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Comment: Re:bad for standards (Score 2) 186

by Dr.Dubious DDQ (#47515291) Attached to: Firefox 33 Integrates Cisco's OpenH264
It also still doesn't give anyone permission to generate their own h.264 video files (outside of webrtc "video-chatting" inside the browser) legally without paying someone a patent "poll-tax" for permission, so this is still "consume-only".

I'm also under the impression that there are,absurdly, potential patent-license issues with the .mp4 file format that h.264 video is most often stored in.

Finally, of course unless the usual obstructionist Apple and Microsoft ever implement opus codec support, this also doesn't give you the legal ability to include sound (mp3 or aac, typically, for h.264 videos) with the video. Hope everybody likes silent movies...

Robotics

Wearable Robot Adds Two Fingers To Your Hand 77

Posted by Soulskill
from the handy-inventions dept.
rtoz writes: Researchers at MIT have developed a robot that enhances the grasping motion of the human hand. This wrist-wearable robot adds two extra fingers that respond to movements in the wearer's hand. The robotic fingers are on either side of the hand — one outside the thumb, and the other outside the little finger. A control algorithm enables it to move in sync with the wearer's fingers to grasp objects of various shapes and sizes. With the assistance of these extra fingers, the user can grasp objects that are usually too difficult to pick up and manipulate with a single hand.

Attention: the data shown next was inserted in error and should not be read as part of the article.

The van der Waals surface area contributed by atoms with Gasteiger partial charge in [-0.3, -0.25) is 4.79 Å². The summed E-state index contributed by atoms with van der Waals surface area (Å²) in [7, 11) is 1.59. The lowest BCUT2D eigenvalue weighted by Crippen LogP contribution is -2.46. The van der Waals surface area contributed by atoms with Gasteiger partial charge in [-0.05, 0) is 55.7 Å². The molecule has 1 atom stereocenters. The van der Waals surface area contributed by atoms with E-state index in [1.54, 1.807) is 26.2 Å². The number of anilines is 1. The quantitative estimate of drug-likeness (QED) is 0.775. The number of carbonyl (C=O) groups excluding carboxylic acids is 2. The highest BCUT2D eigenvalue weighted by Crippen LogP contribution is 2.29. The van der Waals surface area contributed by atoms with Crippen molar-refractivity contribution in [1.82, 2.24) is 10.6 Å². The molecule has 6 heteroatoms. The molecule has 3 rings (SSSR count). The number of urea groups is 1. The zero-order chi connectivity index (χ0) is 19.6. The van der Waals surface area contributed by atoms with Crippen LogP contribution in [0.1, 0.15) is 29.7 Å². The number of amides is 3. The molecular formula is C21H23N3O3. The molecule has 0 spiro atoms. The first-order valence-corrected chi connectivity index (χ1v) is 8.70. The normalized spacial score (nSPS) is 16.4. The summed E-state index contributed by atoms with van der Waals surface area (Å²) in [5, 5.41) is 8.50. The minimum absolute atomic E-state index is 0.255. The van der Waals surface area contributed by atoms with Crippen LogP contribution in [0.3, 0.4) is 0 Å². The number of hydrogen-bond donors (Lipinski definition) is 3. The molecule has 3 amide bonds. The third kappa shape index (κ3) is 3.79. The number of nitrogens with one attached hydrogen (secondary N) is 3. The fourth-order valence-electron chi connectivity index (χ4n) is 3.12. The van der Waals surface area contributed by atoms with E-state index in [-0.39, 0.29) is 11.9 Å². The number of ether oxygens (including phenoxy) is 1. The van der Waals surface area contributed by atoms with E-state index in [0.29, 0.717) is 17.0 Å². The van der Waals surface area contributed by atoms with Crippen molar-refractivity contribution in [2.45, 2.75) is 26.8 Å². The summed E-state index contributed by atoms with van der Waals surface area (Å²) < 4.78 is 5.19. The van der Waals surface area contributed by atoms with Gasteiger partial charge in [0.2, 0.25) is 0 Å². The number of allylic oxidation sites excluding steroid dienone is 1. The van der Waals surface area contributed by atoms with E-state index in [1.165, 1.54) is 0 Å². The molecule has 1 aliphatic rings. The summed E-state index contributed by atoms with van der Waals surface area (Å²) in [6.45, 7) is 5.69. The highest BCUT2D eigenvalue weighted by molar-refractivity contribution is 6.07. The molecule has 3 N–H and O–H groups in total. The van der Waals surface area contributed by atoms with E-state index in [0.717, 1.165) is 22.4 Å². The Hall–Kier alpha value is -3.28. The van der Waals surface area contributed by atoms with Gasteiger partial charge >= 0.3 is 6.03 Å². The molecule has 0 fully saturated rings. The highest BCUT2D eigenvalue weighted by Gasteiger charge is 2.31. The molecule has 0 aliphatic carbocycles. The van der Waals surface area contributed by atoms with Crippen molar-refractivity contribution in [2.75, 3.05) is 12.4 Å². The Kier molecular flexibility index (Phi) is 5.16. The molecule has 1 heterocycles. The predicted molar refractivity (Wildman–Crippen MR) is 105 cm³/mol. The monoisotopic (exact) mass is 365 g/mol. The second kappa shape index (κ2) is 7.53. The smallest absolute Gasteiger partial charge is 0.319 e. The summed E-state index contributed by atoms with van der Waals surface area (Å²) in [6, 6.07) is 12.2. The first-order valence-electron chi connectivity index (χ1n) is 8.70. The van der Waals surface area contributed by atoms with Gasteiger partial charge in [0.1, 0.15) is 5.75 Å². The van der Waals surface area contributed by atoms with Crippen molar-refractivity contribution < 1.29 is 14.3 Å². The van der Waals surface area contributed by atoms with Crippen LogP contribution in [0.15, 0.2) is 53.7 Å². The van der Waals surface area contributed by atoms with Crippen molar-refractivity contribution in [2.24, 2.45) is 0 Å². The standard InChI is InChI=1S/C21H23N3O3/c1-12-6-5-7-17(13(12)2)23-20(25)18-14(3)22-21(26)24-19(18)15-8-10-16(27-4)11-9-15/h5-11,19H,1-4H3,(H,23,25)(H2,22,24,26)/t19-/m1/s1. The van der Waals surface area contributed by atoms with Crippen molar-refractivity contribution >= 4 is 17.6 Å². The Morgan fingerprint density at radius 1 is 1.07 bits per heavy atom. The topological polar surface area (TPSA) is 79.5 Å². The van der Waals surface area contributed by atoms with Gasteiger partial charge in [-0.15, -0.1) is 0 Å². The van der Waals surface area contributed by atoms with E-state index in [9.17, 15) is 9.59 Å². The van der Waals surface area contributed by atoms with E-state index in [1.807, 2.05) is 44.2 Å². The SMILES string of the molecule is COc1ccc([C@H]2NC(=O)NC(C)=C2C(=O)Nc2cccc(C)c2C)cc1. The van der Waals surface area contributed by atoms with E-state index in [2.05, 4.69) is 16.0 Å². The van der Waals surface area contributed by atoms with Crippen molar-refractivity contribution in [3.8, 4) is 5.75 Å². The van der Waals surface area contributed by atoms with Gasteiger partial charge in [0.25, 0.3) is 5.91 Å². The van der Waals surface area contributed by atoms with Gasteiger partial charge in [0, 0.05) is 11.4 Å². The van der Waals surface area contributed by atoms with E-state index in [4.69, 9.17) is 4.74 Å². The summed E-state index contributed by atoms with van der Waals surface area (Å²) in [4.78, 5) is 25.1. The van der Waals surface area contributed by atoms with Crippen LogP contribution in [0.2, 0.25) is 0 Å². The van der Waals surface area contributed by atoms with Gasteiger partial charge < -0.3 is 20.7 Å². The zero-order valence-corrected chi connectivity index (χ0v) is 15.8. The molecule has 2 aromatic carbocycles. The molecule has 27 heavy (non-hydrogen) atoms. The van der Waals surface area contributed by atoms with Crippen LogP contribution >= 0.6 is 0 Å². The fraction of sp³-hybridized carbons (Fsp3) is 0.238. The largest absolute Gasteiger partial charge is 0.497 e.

Verizon

Verizon's Accidental Mea Culpa 390

Posted by Soulskill
from the information-wants-to-be-hamstrung dept.
Barryke writes: Verizon has blamed Netflix for the streaming slowdowns their customers have been seeing. It seems the Verizon blog post defending this accusation has backfired in a spectacular way: The chief has clearly admitted that Verizon has capacity to spare, and is deliberately constraining throughput from network providers. Level3, a major ISP that interconnects with Verizon's networks, responded by showing a diagram that visualizes the underpowered interconnect problem and explaining why Verizon's own post indicates how it restricts data flow. Level3 also offered to pay for the necessary upgrades to Verizon hardware: "... these cards are very cheap, a few thousand dollars for each 10 Gbps card which could support 5,000 streams or more. If that's the case, we'll buy one for them. Maybe they can't afford the small piece of cable between our two ports. If that's the case, we'll provide it. Heck, we'll even install it." I'm curious to see Verizon's response to this straightforward accusation of throttling paying users (which tech-savvy readers were quick to confirm).
Technology

Rand Paul and Silicon Valley's Shifting Political Climate 533

Posted by Soulskill
from the businesses-going-into-protection-mode dept.
SonicSpike sends this story from NY Magazine: Rand Paul appears to be making a full-court press for the affections of Silicon Valley, and there are some signs that his efforts are paying off. At last week's Sun Valley conference, Paul had one-on-one meetings with Thiel and Facebook CEO Mark Zuckerberg. ... Next weekend, Paul will get to make his case yet again as the keynote speaker at Reboot, a San Francisco conference put on by a group called Lincoln Labs, which self-defines as "techies and politicos who believe in promoting liberty with technology." He'll likely say a version of what he's said before: that Silicon Valley's innovative potential can be best unlocked in an environment with minimal government intrusion in the forms of surveillance, corporate taxes, and regulation. “I see almost unlimited potential for us in Silicon Valley,” Paul has said, with "us" meaning libertarians.